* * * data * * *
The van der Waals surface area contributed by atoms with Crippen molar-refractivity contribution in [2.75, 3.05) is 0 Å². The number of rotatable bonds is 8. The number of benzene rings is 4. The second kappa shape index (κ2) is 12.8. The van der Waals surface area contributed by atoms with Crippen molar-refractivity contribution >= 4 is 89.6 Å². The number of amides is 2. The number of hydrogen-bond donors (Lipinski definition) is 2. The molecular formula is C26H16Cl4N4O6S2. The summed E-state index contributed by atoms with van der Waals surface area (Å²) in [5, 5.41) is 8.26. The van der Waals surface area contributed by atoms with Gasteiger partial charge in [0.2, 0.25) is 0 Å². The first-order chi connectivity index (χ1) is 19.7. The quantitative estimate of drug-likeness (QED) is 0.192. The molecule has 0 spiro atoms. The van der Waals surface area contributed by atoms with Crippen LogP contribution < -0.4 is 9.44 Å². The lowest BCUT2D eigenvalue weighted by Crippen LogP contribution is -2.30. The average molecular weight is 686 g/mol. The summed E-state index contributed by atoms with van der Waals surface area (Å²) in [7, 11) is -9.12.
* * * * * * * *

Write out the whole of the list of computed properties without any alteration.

The van der Waals surface area contributed by atoms with Crippen molar-refractivity contribution in [2.75, 3.05) is 0 Å². The number of rotatable bonds is 8. The number of benzene rings is 4. The second kappa shape index (κ2) is 12.8. The van der Waals surface area contributed by atoms with Crippen molar-refractivity contribution >= 4 is 89.6 Å². The number of amides is 2. The number of hydrogen-bond donors (Lipinski definition) is 2. The molecular formula is C26H16Cl4N4O6S2. The summed E-state index contributed by atoms with van der Waals surface area (Å²) in [5, 5.41) is 8.26. The van der Waals surface area contributed by atoms with Gasteiger partial charge in [0.2, 0.25) is 0 Å². The first-order chi connectivity index (χ1) is 19.7. The quantitative estimate of drug-likeness (QED) is 0.192. The molecule has 0 spiro atoms. The van der Waals surface area contributed by atoms with Crippen LogP contribution < -0.4 is 9.44 Å². The lowest BCUT2D eigenvalue weighted by Crippen LogP contribution is -2.30. The average molecular weight is 686 g/mol. The summed E-state index contributed by atoms with van der Waals surface area (Å²) in [7, 11) is -9.12.